Over the years, in my opinion, Filemaker has evolved from a personal, individual, easy to use relational database into an expensive complex, somewhat bloated enterprise level product now targeted toward developers with the intent of having it as a platform for the creation of 'canned' applications for profit. While Filemaker does run in the Windows environment, given the competition to it in that arena, it is likely that its primary platform is still the Mac or IOS. Since IOS apps only become significantly profitable in a minority of circumstances, the opportunity for significant returns on investments still seems to be focused on the Mac in the enterprise arena.
Now consider the requirements of the latest and future versions of MacOS which require 64bit architecture and METAL GPU's. This effectively obsoletes any still functional and useful machines from staying current with MacOS and future revisions of all Mac apps, including Filemaker, are likely to limit their operation to these new architecture requirements coercing enterprise to purchase new machines to support these apps. Add to this equation the fact that Apple has significantly increased the cost of owning such machines, most of which now have closed architecture, forcing users to pay exorbitant costs for such things as memory and storage from Apple. Additionally the expected base price for the new modular MacPro Desktop is expected to be over 6K. Finally the price for IOS devices is now reaching over 1K for some of the units.
All this leads me to the conclusion that the enterprise market for the new MacPro Desktop is likely suffer and become a niche market as enterprise, government and education considers the cost of such machines and likely opts for their Windows and Linux equivalents, except for specialized applications. Additionally IOS devices are becoming less affordable for the general public. Such pricing strategies are likely to place company wide usage of these products out of the reach of small business as well.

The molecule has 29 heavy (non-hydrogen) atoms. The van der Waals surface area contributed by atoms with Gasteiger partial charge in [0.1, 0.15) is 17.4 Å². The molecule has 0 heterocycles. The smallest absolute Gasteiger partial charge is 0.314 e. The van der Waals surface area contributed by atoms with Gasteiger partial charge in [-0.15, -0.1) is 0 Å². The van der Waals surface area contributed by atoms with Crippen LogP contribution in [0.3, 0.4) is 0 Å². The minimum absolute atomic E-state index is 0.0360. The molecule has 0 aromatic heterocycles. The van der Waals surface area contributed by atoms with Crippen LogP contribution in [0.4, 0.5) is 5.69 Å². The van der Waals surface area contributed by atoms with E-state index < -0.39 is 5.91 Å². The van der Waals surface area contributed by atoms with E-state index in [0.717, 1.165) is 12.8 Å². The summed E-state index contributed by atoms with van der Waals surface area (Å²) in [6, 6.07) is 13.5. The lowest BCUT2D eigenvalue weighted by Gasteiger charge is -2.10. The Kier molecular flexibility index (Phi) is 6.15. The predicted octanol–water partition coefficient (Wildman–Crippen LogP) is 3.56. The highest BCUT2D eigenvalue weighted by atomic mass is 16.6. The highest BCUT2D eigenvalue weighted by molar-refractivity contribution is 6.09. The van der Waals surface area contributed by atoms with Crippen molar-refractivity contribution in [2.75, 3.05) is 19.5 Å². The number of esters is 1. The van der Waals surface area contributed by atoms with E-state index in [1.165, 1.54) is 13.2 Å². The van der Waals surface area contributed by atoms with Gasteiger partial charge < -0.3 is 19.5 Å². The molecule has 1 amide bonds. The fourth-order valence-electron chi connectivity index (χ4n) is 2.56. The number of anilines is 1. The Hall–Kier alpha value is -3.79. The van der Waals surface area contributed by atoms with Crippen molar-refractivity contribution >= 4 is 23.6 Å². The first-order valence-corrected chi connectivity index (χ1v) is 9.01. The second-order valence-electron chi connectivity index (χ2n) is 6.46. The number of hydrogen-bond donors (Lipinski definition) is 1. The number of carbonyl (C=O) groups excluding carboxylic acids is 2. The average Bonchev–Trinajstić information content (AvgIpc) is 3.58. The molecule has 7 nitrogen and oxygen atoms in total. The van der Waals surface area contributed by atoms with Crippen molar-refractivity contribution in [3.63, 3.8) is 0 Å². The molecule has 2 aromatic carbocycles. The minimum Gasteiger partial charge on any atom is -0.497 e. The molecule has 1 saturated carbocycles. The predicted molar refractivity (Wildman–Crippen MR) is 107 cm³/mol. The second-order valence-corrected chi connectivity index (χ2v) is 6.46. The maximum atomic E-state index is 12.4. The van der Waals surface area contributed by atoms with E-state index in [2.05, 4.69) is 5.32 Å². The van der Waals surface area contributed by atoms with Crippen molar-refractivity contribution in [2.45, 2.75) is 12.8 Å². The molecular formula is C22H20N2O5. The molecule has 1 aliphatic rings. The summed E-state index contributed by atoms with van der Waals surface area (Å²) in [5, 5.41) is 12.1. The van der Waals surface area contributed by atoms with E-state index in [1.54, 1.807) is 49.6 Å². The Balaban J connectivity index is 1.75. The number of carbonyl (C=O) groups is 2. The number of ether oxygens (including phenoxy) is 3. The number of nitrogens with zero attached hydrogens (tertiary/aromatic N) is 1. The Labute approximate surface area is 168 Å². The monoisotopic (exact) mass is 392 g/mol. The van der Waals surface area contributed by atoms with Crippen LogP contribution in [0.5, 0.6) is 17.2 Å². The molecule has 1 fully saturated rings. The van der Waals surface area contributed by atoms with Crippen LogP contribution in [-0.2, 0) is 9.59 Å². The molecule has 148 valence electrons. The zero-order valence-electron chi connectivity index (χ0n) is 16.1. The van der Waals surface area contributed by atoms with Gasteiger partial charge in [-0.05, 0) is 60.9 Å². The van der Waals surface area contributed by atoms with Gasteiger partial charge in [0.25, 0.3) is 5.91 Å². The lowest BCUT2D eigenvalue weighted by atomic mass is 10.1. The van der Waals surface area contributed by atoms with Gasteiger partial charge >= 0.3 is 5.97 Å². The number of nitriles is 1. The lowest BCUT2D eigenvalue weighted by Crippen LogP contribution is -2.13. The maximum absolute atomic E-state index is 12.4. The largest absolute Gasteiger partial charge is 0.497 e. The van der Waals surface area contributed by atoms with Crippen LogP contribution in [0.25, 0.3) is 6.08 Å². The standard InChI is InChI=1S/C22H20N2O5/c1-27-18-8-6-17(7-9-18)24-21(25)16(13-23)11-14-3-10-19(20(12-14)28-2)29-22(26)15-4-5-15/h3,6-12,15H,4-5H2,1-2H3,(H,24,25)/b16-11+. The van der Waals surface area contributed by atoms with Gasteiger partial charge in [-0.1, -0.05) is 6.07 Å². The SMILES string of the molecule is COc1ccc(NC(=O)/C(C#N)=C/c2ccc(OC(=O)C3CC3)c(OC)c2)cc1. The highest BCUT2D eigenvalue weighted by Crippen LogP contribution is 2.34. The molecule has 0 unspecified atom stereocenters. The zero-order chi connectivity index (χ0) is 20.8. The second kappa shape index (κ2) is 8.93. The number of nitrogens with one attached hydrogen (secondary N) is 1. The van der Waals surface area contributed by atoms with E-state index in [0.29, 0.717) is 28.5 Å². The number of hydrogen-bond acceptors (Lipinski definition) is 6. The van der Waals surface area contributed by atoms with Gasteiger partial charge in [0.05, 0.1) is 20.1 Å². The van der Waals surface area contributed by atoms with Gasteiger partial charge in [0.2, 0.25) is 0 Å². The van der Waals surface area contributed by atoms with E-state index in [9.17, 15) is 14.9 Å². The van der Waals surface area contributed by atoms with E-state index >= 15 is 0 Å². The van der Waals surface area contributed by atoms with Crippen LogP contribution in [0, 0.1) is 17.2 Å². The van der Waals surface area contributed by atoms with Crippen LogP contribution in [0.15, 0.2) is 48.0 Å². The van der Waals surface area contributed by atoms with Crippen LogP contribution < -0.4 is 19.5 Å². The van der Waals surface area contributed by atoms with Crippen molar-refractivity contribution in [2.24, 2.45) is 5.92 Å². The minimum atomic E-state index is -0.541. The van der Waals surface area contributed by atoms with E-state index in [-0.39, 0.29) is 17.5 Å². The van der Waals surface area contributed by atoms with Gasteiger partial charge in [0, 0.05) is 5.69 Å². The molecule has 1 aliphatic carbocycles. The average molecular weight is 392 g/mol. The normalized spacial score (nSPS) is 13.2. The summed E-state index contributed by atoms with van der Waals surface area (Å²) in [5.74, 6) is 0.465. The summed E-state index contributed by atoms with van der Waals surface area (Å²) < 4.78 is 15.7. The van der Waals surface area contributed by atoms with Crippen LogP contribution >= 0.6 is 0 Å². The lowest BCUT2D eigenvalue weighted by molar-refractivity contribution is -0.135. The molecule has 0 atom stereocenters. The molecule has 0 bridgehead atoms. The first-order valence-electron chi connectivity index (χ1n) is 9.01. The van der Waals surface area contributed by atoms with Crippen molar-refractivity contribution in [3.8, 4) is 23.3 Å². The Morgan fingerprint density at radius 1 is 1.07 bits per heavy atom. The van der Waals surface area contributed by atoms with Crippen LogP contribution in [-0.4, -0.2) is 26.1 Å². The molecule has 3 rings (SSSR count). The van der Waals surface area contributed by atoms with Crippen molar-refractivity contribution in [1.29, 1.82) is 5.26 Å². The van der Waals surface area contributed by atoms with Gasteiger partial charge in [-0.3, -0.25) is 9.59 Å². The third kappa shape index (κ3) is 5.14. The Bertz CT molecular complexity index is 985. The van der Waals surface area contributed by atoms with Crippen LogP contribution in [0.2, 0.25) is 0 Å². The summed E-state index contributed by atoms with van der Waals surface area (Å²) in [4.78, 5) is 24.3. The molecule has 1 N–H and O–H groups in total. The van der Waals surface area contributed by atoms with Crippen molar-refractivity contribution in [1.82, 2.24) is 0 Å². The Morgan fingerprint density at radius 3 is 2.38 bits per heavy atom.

So the question becomes how will this all effect Filemaker? I am of the opinion that as this hardware paradigm is implemented, the demand for Filemaker apps, and the developer demand for Filemaker licenses will diminish. Given its price point and complexity, Filemaker is currently no longer attractive to personal end user development. Therefore it is likely that Filemaker as a product will become significantly less profitable for both developers and the company.
This now raises the question as to what Apple's response to this outcome will be. Given that Filemaker is essentially a single product company, will Apple at some point, realizing that it is no longer a significant contributor to Apple's value, perhaps even a loss, shut it down? From a marketing perspective, I suspect few users ever purchase Mac's or IOS devices so that the can run Filemaker. Besides, they can run it on Windows for 1/3 the cost or less. So, given its licensing costs and a likely shrinking marketplace how with Filemaker retain existing developers and attract new ones?
I feel that these are considerations that Filemaker developers and Filemaker should be thinking about as they plan for the future. Hopefully my assumptions and conclusions are incorrect and that their still is a bright future for Filemaker. However if I just happen to be correct…